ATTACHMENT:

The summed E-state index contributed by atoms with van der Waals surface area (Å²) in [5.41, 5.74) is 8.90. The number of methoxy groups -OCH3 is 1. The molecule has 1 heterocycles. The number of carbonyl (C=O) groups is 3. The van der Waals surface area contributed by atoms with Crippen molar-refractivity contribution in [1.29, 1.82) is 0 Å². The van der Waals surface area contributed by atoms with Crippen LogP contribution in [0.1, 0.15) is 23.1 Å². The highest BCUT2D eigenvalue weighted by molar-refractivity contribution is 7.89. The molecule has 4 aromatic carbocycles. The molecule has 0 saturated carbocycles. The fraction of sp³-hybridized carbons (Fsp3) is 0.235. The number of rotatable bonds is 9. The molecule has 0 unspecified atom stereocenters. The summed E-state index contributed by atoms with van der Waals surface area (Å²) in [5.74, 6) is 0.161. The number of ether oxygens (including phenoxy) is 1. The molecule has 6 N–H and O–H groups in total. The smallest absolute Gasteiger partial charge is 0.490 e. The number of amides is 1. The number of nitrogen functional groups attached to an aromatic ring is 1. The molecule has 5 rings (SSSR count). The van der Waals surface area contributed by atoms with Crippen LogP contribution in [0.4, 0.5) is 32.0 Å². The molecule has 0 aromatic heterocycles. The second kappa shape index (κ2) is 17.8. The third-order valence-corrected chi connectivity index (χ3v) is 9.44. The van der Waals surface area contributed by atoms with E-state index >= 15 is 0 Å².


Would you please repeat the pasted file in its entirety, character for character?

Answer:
The summed E-state index contributed by atoms with van der Waals surface area (Å²) in [5.41, 5.74) is 8.90. The number of methoxy groups -OCH3 is 1. The molecule has 1 heterocycles. The number of carbonyl (C=O) groups is 3. The van der Waals surface area contributed by atoms with Crippen molar-refractivity contribution in [1.29, 1.82) is 0 Å². The van der Waals surface area contributed by atoms with Crippen LogP contribution in [0.1, 0.15) is 23.1 Å². The highest BCUT2D eigenvalue weighted by molar-refractivity contribution is 7.89. The molecule has 4 aromatic carbocycles. The molecule has 0 saturated carbocycles. The fraction of sp³-hybridized carbons (Fsp3) is 0.235. The number of rotatable bonds is 9. The molecule has 0 unspecified atom stereocenters. The summed E-state index contributed by atoms with van der Waals surface area (Å²) in [5.74, 6) is 0.161. The number of ether oxygens (including phenoxy) is 1. The molecule has 6 N–H and O–H groups in total. The smallest absolute Gasteiger partial charge is 0.490 e. The number of amides is 1. The number of nitrogen functional groups attached to an aromatic ring is 1. The molecule has 5 rings (SSSR count). The van der Waals surface area contributed by atoms with Crippen LogP contribution in [0.4, 0.5) is 32.0 Å². The molecule has 0 aromatic heterocycles. The second kappa shape index (κ2) is 17.8. The third-order valence-corrected chi connectivity index (χ3v) is 9.44. The van der Waals surface area contributed by atoms with E-state index >= 15 is 0 Å².